Optimization and Competitive Advantage

January 24th, 2013 9:53 am Category: Optimization, by: Alan Kosansky

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The most mature Supply Chain organization are engaging in a strategic process whereby they identify two categories of supply chain processes within their company: Category B are those processes where performing at the industry standard is sufficient. Typical processes in this category include accounts payable, accounts receivable, raw material sourcing, and freight contracting. Category A are those processes where they believe they have ideas and/or practices that give them competitive advantage. These processes might include S&OP, production scheduling, territory planning, or network design.

For supply chain processes for which performing at the industry standard is sufficient, standard technology solutions are sufficient as well. However for processes here there is an opportunity for competitive advantage, out of the box standard solutions will not do. Often mathematical optimization is a critical enabling technology for those supply chain processes that are a source of competitive advantage. Furthermore there is typically some level of customization required in order to uniquely capture the ideas and processes that embody the competitive advantage.

For example, consider the order fulfillment process in consumer electronics. Products in this industry become obsolete very quickly. For this reason, electronics suppliers to “big box” retailers like Best Buy and Walmart often operate in a back-order situation to reduce the probability of getting stuck with returns and obsolete stock. While standard solutions most commonly use a traditional first-in, first-out (FIFO) method to allocate inventory to orders, more advanced consumer electronics companies use more sophisticated approaches to determine how best to assign limited inventory to their customers. These approaches take into account customer priority, in-transit inventory and inventory already in the channel to determine algorithmically in what sequence and quantity to assign inventory to orders. Since they cannot simply fill all the orders of their biggest customers at the expense of the rest of their customer portfolio, they apply sophisticated business rules to balance the needs of all their customers while making sure their most important customer’s feel the pinch of inventory shortfalls the least. In this case, a custom solution for deploying in-transit inventory helps to “score” orders based on customer priority as well as on the inventory in the channel. This approach, which uses logic and algorithms well beyond the capabilities of standard ERP solutions, reduces the seller’s total supply chain costs and improves its performance scorecard relative to its most important customers.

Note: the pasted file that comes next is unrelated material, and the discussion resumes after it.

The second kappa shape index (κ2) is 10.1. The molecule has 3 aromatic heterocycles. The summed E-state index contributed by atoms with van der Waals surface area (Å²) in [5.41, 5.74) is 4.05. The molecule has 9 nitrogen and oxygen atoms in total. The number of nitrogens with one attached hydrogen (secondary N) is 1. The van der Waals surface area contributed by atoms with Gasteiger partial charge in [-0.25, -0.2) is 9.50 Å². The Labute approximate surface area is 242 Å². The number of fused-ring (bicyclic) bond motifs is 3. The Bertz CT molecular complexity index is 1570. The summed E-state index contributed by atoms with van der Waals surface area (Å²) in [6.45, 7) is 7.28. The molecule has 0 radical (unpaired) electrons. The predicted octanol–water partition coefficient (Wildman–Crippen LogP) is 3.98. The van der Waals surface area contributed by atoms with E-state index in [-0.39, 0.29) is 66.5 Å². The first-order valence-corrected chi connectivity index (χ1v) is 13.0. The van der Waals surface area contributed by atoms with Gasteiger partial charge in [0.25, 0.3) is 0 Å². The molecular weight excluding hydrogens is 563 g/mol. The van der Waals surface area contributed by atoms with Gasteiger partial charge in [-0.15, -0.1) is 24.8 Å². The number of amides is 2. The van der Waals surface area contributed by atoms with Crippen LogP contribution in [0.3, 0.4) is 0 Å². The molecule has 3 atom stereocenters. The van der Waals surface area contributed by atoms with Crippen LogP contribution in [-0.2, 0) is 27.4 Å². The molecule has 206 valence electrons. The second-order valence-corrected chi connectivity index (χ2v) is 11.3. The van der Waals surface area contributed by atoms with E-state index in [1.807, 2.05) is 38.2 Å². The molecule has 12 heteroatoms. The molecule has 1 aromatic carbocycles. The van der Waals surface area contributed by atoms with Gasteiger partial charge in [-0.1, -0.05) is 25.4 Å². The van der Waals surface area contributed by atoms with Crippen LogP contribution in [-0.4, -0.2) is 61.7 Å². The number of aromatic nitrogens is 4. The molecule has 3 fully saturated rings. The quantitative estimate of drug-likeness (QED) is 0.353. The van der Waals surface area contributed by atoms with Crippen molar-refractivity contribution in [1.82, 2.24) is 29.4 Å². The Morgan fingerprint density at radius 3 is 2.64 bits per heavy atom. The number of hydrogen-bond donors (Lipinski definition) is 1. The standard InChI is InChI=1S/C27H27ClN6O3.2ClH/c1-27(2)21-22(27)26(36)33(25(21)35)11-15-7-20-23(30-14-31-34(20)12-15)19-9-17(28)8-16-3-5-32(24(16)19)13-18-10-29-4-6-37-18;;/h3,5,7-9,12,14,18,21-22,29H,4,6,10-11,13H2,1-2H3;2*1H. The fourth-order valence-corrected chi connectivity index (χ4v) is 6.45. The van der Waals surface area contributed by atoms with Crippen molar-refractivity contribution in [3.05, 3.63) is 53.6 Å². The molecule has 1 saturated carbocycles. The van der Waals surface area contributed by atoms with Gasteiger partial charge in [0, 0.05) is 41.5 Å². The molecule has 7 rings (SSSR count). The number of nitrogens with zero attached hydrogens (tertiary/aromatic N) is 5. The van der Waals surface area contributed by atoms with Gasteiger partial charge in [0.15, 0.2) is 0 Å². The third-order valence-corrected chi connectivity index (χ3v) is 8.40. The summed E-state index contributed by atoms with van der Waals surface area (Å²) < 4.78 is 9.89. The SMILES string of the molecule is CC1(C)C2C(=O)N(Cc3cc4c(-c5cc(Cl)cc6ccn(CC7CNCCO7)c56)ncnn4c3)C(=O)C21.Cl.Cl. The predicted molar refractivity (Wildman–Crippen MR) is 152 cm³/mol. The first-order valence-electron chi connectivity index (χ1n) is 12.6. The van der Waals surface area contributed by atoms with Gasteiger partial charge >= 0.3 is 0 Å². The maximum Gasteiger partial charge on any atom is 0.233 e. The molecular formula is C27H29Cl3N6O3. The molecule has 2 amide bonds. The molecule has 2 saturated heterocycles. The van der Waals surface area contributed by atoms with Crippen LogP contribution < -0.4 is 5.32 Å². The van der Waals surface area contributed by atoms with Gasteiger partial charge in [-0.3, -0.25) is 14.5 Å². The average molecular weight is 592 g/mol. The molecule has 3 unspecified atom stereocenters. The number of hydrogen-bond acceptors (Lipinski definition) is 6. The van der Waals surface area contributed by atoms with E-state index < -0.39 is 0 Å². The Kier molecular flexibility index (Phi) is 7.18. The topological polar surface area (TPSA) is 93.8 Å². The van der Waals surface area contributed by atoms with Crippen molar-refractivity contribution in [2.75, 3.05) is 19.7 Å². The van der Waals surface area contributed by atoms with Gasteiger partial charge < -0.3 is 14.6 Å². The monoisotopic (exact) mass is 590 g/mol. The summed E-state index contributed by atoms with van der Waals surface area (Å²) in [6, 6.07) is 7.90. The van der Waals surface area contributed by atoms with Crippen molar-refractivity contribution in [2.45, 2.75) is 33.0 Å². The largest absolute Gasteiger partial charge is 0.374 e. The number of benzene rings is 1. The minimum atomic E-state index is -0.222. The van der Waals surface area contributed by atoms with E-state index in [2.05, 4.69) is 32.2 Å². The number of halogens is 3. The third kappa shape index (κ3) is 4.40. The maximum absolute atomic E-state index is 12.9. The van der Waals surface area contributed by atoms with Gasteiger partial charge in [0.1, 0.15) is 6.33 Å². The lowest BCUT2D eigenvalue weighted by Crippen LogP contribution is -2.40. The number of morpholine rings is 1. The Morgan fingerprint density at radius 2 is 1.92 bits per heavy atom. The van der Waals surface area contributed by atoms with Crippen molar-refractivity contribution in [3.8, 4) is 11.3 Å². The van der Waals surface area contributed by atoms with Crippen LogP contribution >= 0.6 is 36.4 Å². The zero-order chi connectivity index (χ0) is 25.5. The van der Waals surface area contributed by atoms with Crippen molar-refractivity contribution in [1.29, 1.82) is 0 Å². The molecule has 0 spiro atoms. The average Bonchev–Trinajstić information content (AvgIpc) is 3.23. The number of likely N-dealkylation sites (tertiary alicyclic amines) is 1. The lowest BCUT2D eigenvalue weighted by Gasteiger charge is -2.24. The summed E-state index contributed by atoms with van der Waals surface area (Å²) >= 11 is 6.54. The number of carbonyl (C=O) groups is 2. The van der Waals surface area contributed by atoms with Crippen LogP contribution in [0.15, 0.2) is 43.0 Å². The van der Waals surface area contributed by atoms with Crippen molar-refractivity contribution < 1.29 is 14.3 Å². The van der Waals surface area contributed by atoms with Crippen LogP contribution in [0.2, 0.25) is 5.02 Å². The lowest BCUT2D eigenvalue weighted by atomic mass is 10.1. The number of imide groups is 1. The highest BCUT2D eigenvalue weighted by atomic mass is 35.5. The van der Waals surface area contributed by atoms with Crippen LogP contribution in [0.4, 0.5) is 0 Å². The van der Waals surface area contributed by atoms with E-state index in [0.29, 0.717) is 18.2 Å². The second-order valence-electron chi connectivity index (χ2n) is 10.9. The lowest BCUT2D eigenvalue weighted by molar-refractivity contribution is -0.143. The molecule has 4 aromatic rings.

Mature supply chain organizations typically identify about 80% of their process as “standard” and are able to use out of the box standard ERP and supply chain solutions here. In addition, they are identifying about 20% of their processes as being a source of competitive advantage and are developing and implementing solutions that capture that advantage.

If your organization is engaged in these strategic management practices, we commend you for your leadership in supply chain maturity. If not, let’s work and grow together.

For a more detailed discussion of this topic, read the Supply Chain Quarterly magazine article by Dr. Alan Kosansky and Ted Schaefer entitled Is standardized software eroding your competitive edge?

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